These repairs can be done at any gunsmith, but you can also make your own life easier by carrying around some gun oil. Apply it every once in a while to keep your shooter well maintained.
There are ways to go beyond the ceiling of your gun’s abilities, too. That’s when we get into the upgrades…
Gun Upgrades in RDR2
While visiting one gunsmith, we saw options to upgrade just about every part of our gun, as well as an extensive selection of rifles, pistols, and shotguns to choose from.
Many of these were cosmetic. You can zoom right in on different parts of the gun, such as the hammer, bolt, metal engravings, and far more. These can be fitted with different textures to suit your liking, and you can further select which colour you’d like. Feel like a metal plating with engravings for your rifle, and want it coloured silver? Easily done. Rather have a more antique look, or even intentionally rag-tag and busted? Also easy.
Then you have your upgrades that actually mean something. Anyone who’s played shooting games will be familiar with how these go — grips to help with recoil, scopes to help with accuracy, other bits and pieces to assist your reload speed and fire rate. We did notice that while these upgrades were expensive, the effects were very small. Your mileage may vary, and perhaps it’s different from gun to gun, but our Carbine Repeater enjoyed minuscule benefits from the attached scope.
We also saw the following gear upgrades available that applied to multiple guns:
- Bandolier: Ammo capacity for longarm weapons is increased by 50%
- Gunbolt: Base ammo for sidearms is increased by 50%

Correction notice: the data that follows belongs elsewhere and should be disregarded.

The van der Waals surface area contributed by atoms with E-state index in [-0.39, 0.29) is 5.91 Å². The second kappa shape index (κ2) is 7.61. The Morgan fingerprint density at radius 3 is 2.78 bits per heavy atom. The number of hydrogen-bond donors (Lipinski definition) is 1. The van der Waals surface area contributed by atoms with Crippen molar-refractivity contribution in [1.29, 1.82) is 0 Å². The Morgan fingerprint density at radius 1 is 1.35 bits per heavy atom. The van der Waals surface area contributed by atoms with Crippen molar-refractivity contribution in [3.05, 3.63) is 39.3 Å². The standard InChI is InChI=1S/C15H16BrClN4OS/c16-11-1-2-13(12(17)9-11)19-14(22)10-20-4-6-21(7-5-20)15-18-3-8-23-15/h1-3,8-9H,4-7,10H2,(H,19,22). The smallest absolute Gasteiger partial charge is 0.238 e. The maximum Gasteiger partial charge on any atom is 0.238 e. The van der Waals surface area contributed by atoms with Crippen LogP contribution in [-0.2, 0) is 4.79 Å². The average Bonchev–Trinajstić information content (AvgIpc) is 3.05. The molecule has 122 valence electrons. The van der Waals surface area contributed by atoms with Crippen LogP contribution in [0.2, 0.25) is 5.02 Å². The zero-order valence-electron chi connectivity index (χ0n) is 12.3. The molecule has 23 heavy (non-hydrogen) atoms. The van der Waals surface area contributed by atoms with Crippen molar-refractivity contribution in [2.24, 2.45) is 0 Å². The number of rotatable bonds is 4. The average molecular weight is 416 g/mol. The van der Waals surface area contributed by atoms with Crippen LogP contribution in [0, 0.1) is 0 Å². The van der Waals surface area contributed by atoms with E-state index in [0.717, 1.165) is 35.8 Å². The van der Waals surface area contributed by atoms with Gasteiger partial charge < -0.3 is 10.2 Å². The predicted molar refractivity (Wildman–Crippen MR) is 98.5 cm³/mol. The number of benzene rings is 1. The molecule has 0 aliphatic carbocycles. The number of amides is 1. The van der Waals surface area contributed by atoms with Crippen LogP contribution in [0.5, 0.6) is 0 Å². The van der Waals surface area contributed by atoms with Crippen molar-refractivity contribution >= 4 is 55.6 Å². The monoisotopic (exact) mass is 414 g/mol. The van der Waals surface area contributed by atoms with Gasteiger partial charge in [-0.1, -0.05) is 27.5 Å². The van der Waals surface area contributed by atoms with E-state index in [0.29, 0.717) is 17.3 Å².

- Holster: Slow degradation of all weapons by 20%
Cover and Firefights
While hopping from cover to cover wasn’t as smooth or fluid as, say, Gears of War, we didn’t have any major problems with it. Expect to exit cover, then sprint to your next cover, and enter. It’s a three-step process that could contextually be a one-step process, but our enemies were forgiving enough to not bullseye us while fumbling to stick our backs to a tree.
Speaking of trees, it’s kind of easy to take cover on the wrong side of one while you’re sprinting in from the side. To help you out, Arthur Morgan has a handy dive roll you can use to escape imminent danger (such as someone throwing TNT). It looks fantastic, and we’ll probably be using it at times when it’s not exactly necessary.
You’ll be able to rely on your gang buddies in these fights, too. If you’re sneaking around and there’s more than one enemy to take out, they’ll know what to do.
We didn’t get time to check out nearly enough of the rifles and other guns on offer, sadly. We spent most of our playthrough with the Carbine Repeater and using most of our money on upgrades. But there were quite a few in the first shop we browsed, and we’re expecting to find the odd special pistol or shotgun through questing and exploration. It’s all good signs so far and gunplay looks tight. We’ll be looking at the other aspects of the game, such as hunting and the Van der Linde Gang, in the coming days.